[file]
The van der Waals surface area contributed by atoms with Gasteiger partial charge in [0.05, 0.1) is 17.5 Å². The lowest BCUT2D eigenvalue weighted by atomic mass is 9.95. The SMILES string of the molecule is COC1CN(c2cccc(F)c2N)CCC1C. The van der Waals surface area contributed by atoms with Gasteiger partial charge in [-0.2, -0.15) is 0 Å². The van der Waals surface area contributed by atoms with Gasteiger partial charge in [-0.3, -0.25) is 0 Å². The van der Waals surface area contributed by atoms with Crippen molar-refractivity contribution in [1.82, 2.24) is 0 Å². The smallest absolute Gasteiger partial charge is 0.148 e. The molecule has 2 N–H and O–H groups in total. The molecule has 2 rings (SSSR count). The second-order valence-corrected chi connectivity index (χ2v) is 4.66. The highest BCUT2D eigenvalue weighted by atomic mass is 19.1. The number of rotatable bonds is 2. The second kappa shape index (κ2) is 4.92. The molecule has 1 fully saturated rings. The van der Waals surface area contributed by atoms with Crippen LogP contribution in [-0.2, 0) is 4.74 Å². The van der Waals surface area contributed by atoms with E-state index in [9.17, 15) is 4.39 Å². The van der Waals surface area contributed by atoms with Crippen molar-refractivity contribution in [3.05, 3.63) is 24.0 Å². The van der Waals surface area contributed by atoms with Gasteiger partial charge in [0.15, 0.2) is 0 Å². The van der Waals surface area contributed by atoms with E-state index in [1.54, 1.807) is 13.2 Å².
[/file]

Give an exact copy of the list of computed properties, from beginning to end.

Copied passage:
The van der Waals surface area contributed by atoms with Gasteiger partial charge in [0.05, 0.1) is 17.5 Å². The lowest BCUT2D eigenvalue weighted by atomic mass is 9.95. The SMILES string of the molecule is COC1CN(c2cccc(F)c2N)CCC1C. The van der Waals surface area contributed by atoms with Gasteiger partial charge in [-0.2, -0.15) is 0 Å². The van der Waals surface area contributed by atoms with Gasteiger partial charge in [-0.3, -0.25) is 0 Å². The van der Waals surface area contributed by atoms with Crippen molar-refractivity contribution in [1.82, 2.24) is 0 Å². The smallest absolute Gasteiger partial charge is 0.148 e. The molecule has 2 N–H and O–H groups in total. The molecule has 2 rings (SSSR count). The second-order valence-corrected chi connectivity index (χ2v) is 4.66. The highest BCUT2D eigenvalue weighted by atomic mass is 19.1. The number of rotatable bonds is 2. The second kappa shape index (κ2) is 4.92. The molecule has 1 fully saturated rings. The van der Waals surface area contributed by atoms with Crippen LogP contribution in [-0.2, 0) is 4.74 Å². The van der Waals surface area contributed by atoms with E-state index in [9.17, 15) is 4.39 Å². The van der Waals surface area contributed by atoms with Crippen molar-refractivity contribution in [3.05, 3.63) is 24.0 Å². The van der Waals surface area contributed by atoms with Gasteiger partial charge in [0.15, 0.2) is 0 Å². The van der Waals surface area contributed by atoms with E-state index in [1.54, 1.807) is 13.2 Å².